Throughout the centuries of its existence, Anglo-Saxon society was highly, if not widely, literate: it was a society the functioning of which depended very largely on the written word. All the essays in this volume throw light on the literacy of Anglo-Saxon England, from the writs which were used as the instruments of government from the eleventh century onwards, to the normative texts which regulated the lives of Benedictine monks and nuns, to the runes stamped on an Anglo-Saxon coin, to the pseudorunes which deliver the coded message of a man to his lover in a well-known Old English poem, to the mysterious writing on an amulet which was apparently worn by a religious for a personal protection from the devil. The usual comprehensive bibliography of the previous year's publications in all branches of Anglo-Saxon studies rounds off the book.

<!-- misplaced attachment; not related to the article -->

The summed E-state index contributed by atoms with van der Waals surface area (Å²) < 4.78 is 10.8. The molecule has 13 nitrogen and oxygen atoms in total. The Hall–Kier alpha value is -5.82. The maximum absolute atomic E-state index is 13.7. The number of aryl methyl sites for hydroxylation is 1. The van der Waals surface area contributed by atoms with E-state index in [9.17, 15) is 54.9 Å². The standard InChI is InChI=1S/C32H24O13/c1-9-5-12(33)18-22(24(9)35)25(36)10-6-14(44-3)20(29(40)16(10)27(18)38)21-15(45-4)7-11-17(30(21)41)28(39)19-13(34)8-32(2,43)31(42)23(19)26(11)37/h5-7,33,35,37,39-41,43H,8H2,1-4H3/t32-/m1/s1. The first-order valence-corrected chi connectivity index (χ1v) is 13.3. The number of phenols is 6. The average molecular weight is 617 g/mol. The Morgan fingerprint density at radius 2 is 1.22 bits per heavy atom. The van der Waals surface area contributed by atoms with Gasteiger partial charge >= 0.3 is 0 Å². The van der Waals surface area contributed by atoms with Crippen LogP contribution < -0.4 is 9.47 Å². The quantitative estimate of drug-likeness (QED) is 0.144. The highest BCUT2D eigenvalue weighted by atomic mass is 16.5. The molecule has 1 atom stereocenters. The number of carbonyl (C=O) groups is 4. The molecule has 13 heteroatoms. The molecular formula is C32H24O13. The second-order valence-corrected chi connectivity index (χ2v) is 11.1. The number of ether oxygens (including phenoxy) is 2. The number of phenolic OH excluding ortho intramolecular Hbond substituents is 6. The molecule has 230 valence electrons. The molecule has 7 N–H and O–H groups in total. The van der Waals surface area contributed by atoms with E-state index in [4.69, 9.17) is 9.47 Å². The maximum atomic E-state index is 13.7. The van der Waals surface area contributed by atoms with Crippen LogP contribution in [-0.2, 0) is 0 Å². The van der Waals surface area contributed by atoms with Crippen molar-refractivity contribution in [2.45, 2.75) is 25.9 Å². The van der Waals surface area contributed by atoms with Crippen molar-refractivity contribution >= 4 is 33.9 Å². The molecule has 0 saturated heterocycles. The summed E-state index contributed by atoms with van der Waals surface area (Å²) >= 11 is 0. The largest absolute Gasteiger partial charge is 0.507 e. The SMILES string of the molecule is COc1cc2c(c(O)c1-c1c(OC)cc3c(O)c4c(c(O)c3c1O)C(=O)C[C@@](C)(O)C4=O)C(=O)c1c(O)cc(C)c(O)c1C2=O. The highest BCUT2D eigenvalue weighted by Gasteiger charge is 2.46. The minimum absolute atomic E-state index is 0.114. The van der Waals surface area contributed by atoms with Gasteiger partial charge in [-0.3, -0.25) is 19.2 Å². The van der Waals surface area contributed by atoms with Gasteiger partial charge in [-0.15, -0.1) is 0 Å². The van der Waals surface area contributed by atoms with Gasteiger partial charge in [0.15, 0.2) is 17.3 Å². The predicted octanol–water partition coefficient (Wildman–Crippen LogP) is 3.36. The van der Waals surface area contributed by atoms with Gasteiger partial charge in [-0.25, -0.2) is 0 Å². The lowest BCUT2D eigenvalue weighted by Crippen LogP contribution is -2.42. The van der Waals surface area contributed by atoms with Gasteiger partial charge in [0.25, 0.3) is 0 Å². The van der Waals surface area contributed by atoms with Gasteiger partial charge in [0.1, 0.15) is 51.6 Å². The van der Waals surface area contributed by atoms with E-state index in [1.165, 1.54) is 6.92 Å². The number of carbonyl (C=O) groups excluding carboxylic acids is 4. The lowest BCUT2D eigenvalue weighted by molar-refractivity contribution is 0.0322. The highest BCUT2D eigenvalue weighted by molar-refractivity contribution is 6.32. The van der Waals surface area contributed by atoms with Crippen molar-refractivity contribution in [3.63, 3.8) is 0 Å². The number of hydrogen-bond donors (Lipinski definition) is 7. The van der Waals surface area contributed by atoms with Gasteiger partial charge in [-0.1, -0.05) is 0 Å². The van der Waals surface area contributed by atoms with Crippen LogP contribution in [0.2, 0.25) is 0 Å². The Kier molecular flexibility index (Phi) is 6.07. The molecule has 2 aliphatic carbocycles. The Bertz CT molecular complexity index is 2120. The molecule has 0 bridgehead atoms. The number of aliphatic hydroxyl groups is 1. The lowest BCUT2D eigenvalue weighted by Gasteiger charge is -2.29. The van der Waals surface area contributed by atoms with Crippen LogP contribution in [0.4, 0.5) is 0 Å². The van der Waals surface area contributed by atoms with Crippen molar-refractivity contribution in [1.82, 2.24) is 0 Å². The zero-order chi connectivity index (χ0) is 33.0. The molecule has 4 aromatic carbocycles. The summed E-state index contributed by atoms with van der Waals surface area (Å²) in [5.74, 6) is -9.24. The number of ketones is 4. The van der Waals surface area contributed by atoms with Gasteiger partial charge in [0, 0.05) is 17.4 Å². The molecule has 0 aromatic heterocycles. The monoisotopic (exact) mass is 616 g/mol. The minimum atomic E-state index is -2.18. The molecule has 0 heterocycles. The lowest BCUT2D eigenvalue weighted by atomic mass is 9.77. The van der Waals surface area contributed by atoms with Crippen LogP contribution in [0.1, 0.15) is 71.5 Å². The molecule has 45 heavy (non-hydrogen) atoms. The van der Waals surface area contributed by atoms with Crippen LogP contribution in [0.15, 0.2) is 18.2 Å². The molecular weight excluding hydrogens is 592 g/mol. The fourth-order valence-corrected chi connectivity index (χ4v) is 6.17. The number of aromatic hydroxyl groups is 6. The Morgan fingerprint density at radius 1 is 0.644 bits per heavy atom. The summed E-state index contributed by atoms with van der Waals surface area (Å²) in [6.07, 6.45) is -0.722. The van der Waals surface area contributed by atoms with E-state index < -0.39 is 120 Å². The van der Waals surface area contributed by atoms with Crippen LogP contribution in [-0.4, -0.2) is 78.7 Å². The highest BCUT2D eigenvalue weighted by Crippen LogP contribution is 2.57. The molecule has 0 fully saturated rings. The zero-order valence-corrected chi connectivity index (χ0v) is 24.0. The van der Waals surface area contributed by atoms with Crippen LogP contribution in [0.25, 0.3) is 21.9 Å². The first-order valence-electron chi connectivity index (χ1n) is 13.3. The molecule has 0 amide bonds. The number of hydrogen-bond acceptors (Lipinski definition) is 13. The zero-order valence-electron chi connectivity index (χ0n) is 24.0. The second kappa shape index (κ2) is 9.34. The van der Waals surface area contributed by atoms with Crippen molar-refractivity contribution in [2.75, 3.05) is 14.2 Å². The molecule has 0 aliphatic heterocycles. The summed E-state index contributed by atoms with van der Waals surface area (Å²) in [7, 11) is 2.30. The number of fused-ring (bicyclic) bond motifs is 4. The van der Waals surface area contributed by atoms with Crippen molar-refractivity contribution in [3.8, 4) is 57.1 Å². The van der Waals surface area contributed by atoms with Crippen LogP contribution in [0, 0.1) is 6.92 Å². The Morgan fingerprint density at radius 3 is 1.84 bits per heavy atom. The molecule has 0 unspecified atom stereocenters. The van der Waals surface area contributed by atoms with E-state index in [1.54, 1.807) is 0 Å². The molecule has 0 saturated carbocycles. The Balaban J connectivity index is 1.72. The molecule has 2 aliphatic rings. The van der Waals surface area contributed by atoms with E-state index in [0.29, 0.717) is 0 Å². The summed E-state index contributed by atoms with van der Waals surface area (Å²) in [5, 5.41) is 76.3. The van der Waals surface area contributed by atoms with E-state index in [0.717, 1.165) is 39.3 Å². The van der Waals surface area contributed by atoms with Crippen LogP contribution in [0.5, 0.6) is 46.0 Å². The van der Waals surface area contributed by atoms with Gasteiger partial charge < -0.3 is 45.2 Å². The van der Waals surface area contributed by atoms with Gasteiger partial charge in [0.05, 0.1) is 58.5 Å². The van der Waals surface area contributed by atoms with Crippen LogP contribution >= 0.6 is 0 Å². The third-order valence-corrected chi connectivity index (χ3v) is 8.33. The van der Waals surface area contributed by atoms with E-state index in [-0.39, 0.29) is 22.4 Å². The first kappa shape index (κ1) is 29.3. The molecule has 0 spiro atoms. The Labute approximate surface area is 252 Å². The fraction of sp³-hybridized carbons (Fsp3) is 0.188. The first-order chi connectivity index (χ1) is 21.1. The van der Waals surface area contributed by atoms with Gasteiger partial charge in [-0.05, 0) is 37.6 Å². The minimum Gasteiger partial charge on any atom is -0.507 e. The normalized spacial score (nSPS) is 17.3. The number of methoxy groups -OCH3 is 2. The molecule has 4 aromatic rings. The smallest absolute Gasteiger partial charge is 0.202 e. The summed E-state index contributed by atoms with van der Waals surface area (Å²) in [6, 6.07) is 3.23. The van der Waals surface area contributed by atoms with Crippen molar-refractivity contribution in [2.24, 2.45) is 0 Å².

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(228mm x 152mm x 24mm)
Cambridge University Press
Publisher: Cambridge University Press
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